Natural selection of human population
1. Medical Academy named after S.I. Georgievsky of Vernadsky CFU
REPRESENTED BY :
195 b (LA-2)
SUPERVISOR- ANNA ZHUKOVA
3. Darwin’s Theory of Evolution by Natural Selection
4. NATURAL SELECTIONthe process whereby organisms better adapted to their environment tend to
survive and produce more offspring. The theory of its action was first fully
expounded by Charles Darwin and is now believed to be the main process
that brings about evolution.
6. HOW NATURAL SELECTION WORKS?To make natural selection more concrete, let's consider a simplified, hypothetical example.
In this example, a group of mice with heritable variation in fur color (black vs. tan) has just
moved into a new area where the rocks are black. This environment features hawks, which
like to eat mice and can see the tan ones more easily than the black ones against the
Because the hawks can see and catch the tan mice more easily, a relatively large fraction
of the tan mice are eaten, while a much smaller fraction of the black mice are eaten. If we
look at the ratio of black mice to tan mice in the surviving ("not-eaten") group, it will be
higher than in the starting population.
7. Heritable variation comes from random mutationsThe original source of the new gene variants that produce new heritable
traits, such as fur colors, is random mutation (changes in DNA
sequence). Random mutations that are passed on to offspring typically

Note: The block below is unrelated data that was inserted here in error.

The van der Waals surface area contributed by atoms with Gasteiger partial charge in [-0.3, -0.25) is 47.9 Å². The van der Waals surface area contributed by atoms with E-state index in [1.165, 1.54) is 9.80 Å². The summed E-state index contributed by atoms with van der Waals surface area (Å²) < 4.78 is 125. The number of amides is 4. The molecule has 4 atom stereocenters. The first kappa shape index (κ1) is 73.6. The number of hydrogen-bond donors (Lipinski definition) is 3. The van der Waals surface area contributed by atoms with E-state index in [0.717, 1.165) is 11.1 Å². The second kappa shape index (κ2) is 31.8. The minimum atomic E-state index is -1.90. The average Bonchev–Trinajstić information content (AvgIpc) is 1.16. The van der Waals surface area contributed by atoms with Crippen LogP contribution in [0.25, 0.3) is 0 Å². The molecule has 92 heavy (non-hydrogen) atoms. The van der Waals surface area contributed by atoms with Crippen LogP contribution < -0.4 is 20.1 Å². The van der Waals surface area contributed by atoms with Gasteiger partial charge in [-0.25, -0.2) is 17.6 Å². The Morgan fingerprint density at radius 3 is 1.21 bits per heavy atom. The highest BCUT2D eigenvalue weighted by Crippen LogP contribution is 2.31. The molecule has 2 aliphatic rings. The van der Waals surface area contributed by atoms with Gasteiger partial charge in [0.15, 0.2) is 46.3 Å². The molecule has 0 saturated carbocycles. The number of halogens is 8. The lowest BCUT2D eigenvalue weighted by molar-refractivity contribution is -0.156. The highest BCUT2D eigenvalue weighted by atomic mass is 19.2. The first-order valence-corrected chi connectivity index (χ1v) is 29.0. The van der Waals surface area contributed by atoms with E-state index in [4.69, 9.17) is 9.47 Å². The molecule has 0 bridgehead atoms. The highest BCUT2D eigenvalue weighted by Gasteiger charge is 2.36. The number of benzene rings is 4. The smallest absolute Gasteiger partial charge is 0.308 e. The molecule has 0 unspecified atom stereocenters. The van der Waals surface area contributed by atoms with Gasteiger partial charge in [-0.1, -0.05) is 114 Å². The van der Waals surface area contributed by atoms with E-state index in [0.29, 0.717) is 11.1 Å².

occur in the germline, or sperm and egg cell lineage, of organisms.
Sexual reproduction "mixes and matches" gene variants to make more
traits. Most of this variation is heritable (passed
from parent to offspring).
9. Variation in PumpkinsPumpkin Mass (N=40)
10. Variation in Humans
11. Genetic mutation can produce new variationsGenetic mutations are RANDOM!
12. Sexual (two parent) reproduction “shuffles” existing variations into new combinations
to produce far more offspring than will survive to
produce offspring of their own.
What are some of the challenges living
things must overcome to survive?
individuals a better chance to survive in their
environment. Those that survive will produce more
offspring. This is called natural selection.
percentage of individuals with these favorable traits
leading to a change in the average characteristics of a
population over time. This is called evolution.
16. Grant Finch Study: state and explain the specific data that supports each postulate in natural selectionIndividuals in a
population vary in their
2. Most of this variation is
heritable – passed on to
3. More offspring are
produced than can
survive (due to limited
resources such as food)
4. Individuals with
advantageous traits are
more likely to survive
Medium Ground Finch
17. The Big Misconception: need-driven evolutionHow would Darwin explain how the giraffe’s neck became long?
18. The Big Misconception: need-driven evolution
19. The Big Misconception: need-driven evolution
20. SUMMARYBy biological evolution we mean that many of the organisms that inhabit the Earth today are different from those that inhabited it in the
Natural selection is one of several processes that can bring about evolution, although it can also promote stability rather than change. It
follows that natural selection is not the same thing as evolution.
The four propositions underlying Darwin's theory of evolution through natural selection are: (1) more individuals are produced than can
survive; (2) there is therefore a struggle for existence; (3) individuals within a species show variation; and (4) offspring tend to inherit their
The three necessary and sufficient conditions for natural selection to occur are: (1) a struggle for existence; (2) variation; and (3)
Endler's experiment with guppies demonstrated that evolution through natural selection can occur in relatively few generations.
Mutation is the ultimate source of variation.
The frequency of a particular character in a particular population may be due to chance events (e.g. the founder effect and/or genetic drift)
rather than to natural selection.